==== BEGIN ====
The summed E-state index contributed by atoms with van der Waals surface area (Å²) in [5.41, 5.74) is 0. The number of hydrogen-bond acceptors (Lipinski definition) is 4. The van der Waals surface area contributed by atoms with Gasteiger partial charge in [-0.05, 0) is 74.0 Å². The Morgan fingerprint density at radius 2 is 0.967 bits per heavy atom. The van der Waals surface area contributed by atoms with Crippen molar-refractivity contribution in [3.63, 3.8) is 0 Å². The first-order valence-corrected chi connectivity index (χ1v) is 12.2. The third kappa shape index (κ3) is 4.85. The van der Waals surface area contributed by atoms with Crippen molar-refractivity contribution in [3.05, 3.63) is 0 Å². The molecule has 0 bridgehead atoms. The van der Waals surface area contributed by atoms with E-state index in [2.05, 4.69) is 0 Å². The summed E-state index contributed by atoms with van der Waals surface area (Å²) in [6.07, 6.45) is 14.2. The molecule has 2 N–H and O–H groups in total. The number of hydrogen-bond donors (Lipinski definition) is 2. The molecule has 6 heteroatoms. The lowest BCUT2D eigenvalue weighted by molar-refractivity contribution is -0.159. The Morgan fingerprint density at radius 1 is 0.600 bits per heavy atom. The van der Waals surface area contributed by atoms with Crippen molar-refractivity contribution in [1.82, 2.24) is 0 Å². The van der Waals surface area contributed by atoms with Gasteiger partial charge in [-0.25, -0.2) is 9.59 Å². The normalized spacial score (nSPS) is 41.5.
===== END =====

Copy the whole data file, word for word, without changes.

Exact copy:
The summed E-state index contributed by atoms with van der Waals surface area (Å²) in [5.41, 5.74) is 0. The number of hydrogen-bond acceptors (Lipinski definition) is 4. The van der Waals surface area contributed by atoms with Gasteiger partial charge in [-0.05, 0) is 74.0 Å². The Morgan fingerprint density at radius 2 is 0.967 bits per heavy atom. The van der Waals surface area contributed by atoms with Crippen molar-refractivity contribution in [3.63, 3.8) is 0 Å². The first-order valence-corrected chi connectivity index (χ1v) is 12.2. The third kappa shape index (κ3) is 4.85. The van der Waals surface area contributed by atoms with Crippen molar-refractivity contribution in [3.05, 3.63) is 0 Å². The molecule has 0 bridgehead atoms. The van der Waals surface area contributed by atoms with E-state index in [2.05, 4.69) is 0 Å². The summed E-state index contributed by atoms with van der Waals surface area (Å²) in [6.07, 6.45) is 14.2. The molecule has 2 N–H and O–H groups in total. The number of hydrogen-bond donors (Lipinski definition) is 2. The molecule has 6 heteroatoms. The lowest BCUT2D eigenvalue weighted by molar-refractivity contribution is -0.159. The Morgan fingerprint density at radius 1 is 0.600 bits per heavy atom. The van der Waals surface area contributed by atoms with Crippen molar-refractivity contribution in [1.82, 2.24) is 0 Å². The van der Waals surface area contributed by atoms with Gasteiger partial charge in [-0.25, -0.2) is 9.59 Å². The normalized spacial score (nSPS) is 41.5.